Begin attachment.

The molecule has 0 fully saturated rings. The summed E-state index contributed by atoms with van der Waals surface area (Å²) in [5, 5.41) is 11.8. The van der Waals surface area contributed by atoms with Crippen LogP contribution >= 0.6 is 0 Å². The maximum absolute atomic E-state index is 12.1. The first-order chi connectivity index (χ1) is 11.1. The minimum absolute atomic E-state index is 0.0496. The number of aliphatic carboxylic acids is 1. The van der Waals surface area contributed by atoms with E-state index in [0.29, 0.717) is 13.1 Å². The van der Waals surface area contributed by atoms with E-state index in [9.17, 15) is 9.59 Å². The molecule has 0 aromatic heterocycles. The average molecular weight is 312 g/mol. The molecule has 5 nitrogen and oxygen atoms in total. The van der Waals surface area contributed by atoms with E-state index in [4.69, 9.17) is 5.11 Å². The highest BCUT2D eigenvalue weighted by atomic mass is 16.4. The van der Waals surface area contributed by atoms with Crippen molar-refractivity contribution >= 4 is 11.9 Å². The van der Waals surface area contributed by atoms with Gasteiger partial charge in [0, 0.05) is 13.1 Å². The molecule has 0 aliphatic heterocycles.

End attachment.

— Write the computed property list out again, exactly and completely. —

The molecule has 0 fully saturated rings. The summed E-state index contributed by atoms with van der Waals surface area (Å²) in [5, 5.41) is 11.8. The van der Waals surface area contributed by atoms with Crippen LogP contribution >= 0.6 is 0 Å². The maximum absolute atomic E-state index is 12.1. The first-order chi connectivity index (χ1) is 11.1. The minimum absolute atomic E-state index is 0.0496. The number of aliphatic carboxylic acids is 1. The van der Waals surface area contributed by atoms with E-state index in [0.29, 0.717) is 13.1 Å². The van der Waals surface area contributed by atoms with E-state index in [9.17, 15) is 9.59 Å². The molecule has 0 aromatic heterocycles. The average molecular weight is 312 g/mol. The molecule has 5 nitrogen and oxygen atoms in total. The van der Waals surface area contributed by atoms with E-state index in [4.69, 9.17) is 5.11 Å². The highest BCUT2D eigenvalue weighted by atomic mass is 16.4. The van der Waals surface area contributed by atoms with Crippen molar-refractivity contribution >= 4 is 11.9 Å². The van der Waals surface area contributed by atoms with Gasteiger partial charge in [0, 0.05) is 13.1 Å². The molecule has 0 aliphatic heterocycles.